Christchurch dragons head­ing to China


It’s been months of gru­elling, early morn­ing train­ings in the Avon River for the Can­ter­bury­based New Zealand dragon boat team amp­ing for the world cham­pi­onships this month.

Af­ter claim­ing vic­tory in the New Zealand Na­tion­als in April, pad­dlers from the Ao­raki Dragon Boat As­so­ci­a­tion are head­ing to China, the home of the wa­ter sport, for the in­ter­na­tional com­pe­ti­tion.

The 13th Dragon Boat World Na­tions Cham­pi­onships will be held at Dianchi Lake in Kun­ming, China, from Oc­to­ber 18. The New Zealand team will com­pete in the 2km, 500m and 200m races spread over the five days of rac­ing.

The New Zealand 10-Man Open crew, an amal­ga­ma­tion of dif­fer­ent clubs from around Christchurch, had vary­ing lev­els of ex­pe­ri­ence and be­fore their se­lec­tion only knew each other as com­pe­ti­tion.

Sim­i­lar to team wa­ter sports such as waka ama or row­ing, team coach Rus­sell Stocks has been dragon boat­ing for the past 20 years and said the ‘‘emerg­ing sport’’ was a thrill.

‘‘There’s a real, real buzz get­ting 20 peo­ple all to­tally in-sync at max­i­mum ef­fort and every­one’s per­fectly in-sync. The feel of the boat is just amaz­ing,’’ he said.

Team cap­tain Izac Frunt said it was com­mon to be asked what dragon boat­ing was.

‘‘Peo­ple wouldn’t have heard of it and put it with old peo­ple and pad­dling, that’s what they did in the 80s and 90s. It was an old boys club for drink­ing,’’ he said.

‘‘Peo­ple are tak­ing it more se­ri­ously now.’’

Meri Gib­son, East Lake Trust trustee and New Zealand Dragon Boat As­so­ci­a­tion pres­i­dent, high­lighted the dragon boat­ing com­mu­nity’s sup­port of the $160 mil­lion Christchurch red-zone row­ing lake last month.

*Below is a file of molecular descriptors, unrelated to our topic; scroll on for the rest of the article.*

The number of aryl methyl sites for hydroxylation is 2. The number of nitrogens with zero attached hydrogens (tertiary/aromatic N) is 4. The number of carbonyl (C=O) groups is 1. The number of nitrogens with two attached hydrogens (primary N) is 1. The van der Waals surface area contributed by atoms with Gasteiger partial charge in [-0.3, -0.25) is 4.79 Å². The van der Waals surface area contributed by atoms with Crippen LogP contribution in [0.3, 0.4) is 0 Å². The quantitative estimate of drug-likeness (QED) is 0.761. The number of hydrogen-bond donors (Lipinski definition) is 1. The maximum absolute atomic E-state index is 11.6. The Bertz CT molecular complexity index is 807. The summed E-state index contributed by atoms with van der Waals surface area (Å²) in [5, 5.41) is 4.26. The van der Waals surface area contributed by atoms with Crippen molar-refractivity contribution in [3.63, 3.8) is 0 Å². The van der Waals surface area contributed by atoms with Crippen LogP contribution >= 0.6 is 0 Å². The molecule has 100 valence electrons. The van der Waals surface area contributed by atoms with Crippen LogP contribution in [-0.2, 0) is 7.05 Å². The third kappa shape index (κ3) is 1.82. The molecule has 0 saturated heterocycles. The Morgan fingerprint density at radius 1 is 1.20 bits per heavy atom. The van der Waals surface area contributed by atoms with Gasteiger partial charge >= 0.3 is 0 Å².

‘‘At times our whole boat’s at the bot­tom, some times the pad­dle hits the bot­tom. We re­ally don’t want to be dam­ag­ing a $350 pad­dle,’’ Stocks said.

‘‘It’s an ex­am­ple of how we’re des­per­ate here in Can­ter­bury for a deep wa­ter fa­cil­ity for lots and lots of sports, sim­i­lar to what East Lake is plan­ning.’’

He said while in­ter­na­tion­ally China, Ger­many and the United States dom­i­nated the sport, his newly-formed Kiwi crew will put their best pad­dle for­ward.

‘‘We’ve come to­gether for the first time as a crew. Some other coun­tries will have in­ter­na­tional ex­pe­ri­ence be­fore. None of our guys have that.

‘‘They’re all com­ing into the boat ready to learn and we’re all mov­ing to­gether,’’ he said.

‘‘If these guys could fin­ish mid­field, I’d be stoked. If we beat that, I’d be over the moon.’’

Stocks, a Shirley Boys’ High School teacher, had pre­vi­ously taken a stu­dent crew to the world cham­pi­onships in 2009 in Czech Re­pub­lic.

Dragon boat­ing be­gan 2000 years ago in com­mem­o­ra­tion of Chi­nese war­rior-poet Qu Yuan’s sac­ri­fice in de­fi­ance of cor­rup­tion.

Today, coun­tries around the world com­pete in friendly com­pe­ti­tion in races rang­ing from 200m all the way to long dis­tance slogs.


01102017 Photo: John Kirk-An­der­son/Stuff Na­tional drag­onboat­ing team train­ing at Lyt­tel­ton. The squad head to China for the world drag­onboat champs next month.

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